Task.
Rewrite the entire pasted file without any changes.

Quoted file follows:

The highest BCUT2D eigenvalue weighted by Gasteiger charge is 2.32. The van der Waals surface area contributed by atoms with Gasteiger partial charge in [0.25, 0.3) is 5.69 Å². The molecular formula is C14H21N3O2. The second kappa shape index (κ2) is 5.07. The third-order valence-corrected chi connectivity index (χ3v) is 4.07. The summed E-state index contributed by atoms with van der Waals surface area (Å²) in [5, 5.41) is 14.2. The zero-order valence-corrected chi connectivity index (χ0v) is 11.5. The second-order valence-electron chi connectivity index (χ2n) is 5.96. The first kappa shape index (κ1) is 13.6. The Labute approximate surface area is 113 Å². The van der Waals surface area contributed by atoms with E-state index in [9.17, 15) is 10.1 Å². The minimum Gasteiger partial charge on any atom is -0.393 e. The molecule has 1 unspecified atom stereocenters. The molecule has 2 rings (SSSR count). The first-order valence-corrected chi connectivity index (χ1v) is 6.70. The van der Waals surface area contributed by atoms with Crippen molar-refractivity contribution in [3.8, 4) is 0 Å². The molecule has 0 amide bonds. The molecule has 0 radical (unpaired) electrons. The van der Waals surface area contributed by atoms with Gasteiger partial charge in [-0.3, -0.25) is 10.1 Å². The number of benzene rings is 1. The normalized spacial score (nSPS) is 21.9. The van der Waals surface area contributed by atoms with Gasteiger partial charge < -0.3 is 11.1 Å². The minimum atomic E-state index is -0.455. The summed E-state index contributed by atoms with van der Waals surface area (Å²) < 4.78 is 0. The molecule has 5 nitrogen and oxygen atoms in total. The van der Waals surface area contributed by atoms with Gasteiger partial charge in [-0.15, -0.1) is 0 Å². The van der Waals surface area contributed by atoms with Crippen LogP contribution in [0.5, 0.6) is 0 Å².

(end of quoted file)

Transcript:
The highest BCUT2D eigenvalue weighted by Gasteiger charge is 2.32. The van der Waals surface area contributed by atoms with Gasteiger partial charge in [0.25, 0.3) is 5.69 Å². The molecular formula is C14H21N3O2. The second kappa shape index (κ2) is 5.07. The third-order valence-corrected chi connectivity index (χ3v) is 4.07. The summed E-state index contributed by atoms with van der Waals surface area (Å²) in [5, 5.41) is 14.2. The zero-order valence-corrected chi connectivity index (χ0v) is 11.5. The second-order valence-electron chi connectivity index (χ2n) is 5.96. The first kappa shape index (κ1) is 13.6. The Labute approximate surface area is 113 Å². The van der Waals surface area contributed by atoms with E-state index in [9.17, 15) is 10.1 Å². The minimum Gasteiger partial charge on any atom is -0.393 e. The molecule has 1 unspecified atom stereocenters. The molecule has 2 rings (SSSR count). The first-order valence-corrected chi connectivity index (χ1v) is 6.70. The van der Waals surface area contributed by atoms with Crippen molar-refractivity contribution in [3.8, 4) is 0 Å². The molecule has 0 amide bonds. The molecule has 0 radical (unpaired) electrons. The van der Waals surface area contributed by atoms with Gasteiger partial charge in [-0.3, -0.25) is 10.1 Å². The number of benzene rings is 1. The normalized spacial score (nSPS) is 21.9. The van der Waals surface area contributed by atoms with Gasteiger partial charge < -0.3 is 11.1 Å². The minimum atomic E-state index is -0.455. The summed E-state index contributed by atoms with van der Waals surface area (Å²) < 4.78 is 0. The molecule has 5 nitrogen and oxygen atoms in total. The van der Waals surface area contributed by atoms with Gasteiger partial charge in [-0.15, -0.1) is 0 Å². The van der Waals surface area contributed by atoms with Crippen LogP contribution in [0.5, 0.6) is 0 Å².